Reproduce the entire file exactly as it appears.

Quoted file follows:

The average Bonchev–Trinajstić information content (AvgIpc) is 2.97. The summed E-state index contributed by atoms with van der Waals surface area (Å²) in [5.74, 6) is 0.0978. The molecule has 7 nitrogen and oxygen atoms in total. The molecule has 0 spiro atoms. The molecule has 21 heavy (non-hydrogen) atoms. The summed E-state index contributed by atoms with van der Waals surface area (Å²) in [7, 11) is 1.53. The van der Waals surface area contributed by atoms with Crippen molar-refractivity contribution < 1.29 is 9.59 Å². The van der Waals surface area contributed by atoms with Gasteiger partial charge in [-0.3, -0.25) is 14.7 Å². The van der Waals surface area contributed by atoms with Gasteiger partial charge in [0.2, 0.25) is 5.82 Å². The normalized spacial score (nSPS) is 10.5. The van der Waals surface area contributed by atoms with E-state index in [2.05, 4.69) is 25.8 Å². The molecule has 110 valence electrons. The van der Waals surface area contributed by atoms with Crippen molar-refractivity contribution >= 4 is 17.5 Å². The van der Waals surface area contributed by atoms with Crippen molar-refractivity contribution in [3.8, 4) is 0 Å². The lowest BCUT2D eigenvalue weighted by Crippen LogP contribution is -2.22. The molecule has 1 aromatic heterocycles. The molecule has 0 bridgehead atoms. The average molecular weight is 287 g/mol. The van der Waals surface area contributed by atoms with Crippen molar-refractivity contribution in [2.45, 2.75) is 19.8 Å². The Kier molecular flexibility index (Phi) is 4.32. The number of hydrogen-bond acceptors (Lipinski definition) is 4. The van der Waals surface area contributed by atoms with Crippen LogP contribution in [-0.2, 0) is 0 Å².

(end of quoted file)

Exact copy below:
The average Bonchev–Trinajstić information content (AvgIpc) is 2.97. The summed E-state index contributed by atoms with van der Waals surface area (Å²) in [5.74, 6) is 0.0978. The molecule has 7 nitrogen and oxygen atoms in total. The molecule has 0 spiro atoms. The molecule has 21 heavy (non-hydrogen) atoms. The summed E-state index contributed by atoms with van der Waals surface area (Å²) in [7, 11) is 1.53. The van der Waals surface area contributed by atoms with Crippen molar-refractivity contribution < 1.29 is 9.59 Å². The van der Waals surface area contributed by atoms with Gasteiger partial charge in [-0.3, -0.25) is 14.7 Å². The van der Waals surface area contributed by atoms with Gasteiger partial charge in [0.2, 0.25) is 5.82 Å². The normalized spacial score (nSPS) is 10.5. The van der Waals surface area contributed by atoms with E-state index in [2.05, 4.69) is 25.8 Å². The molecule has 110 valence electrons. The van der Waals surface area contributed by atoms with Crippen molar-refractivity contribution >= 4 is 17.5 Å². The van der Waals surface area contributed by atoms with Crippen molar-refractivity contribution in [3.8, 4) is 0 Å². The lowest BCUT2D eigenvalue weighted by Crippen LogP contribution is -2.22. The molecule has 1 aromatic heterocycles. The molecule has 0 bridgehead atoms. The average molecular weight is 287 g/mol. The van der Waals surface area contributed by atoms with Crippen molar-refractivity contribution in [2.45, 2.75) is 19.8 Å². The Kier molecular flexibility index (Phi) is 4.32. The number of hydrogen-bond acceptors (Lipinski definition) is 4. The van der Waals surface area contributed by atoms with Crippen LogP contribution in [-0.2, 0) is 0 Å².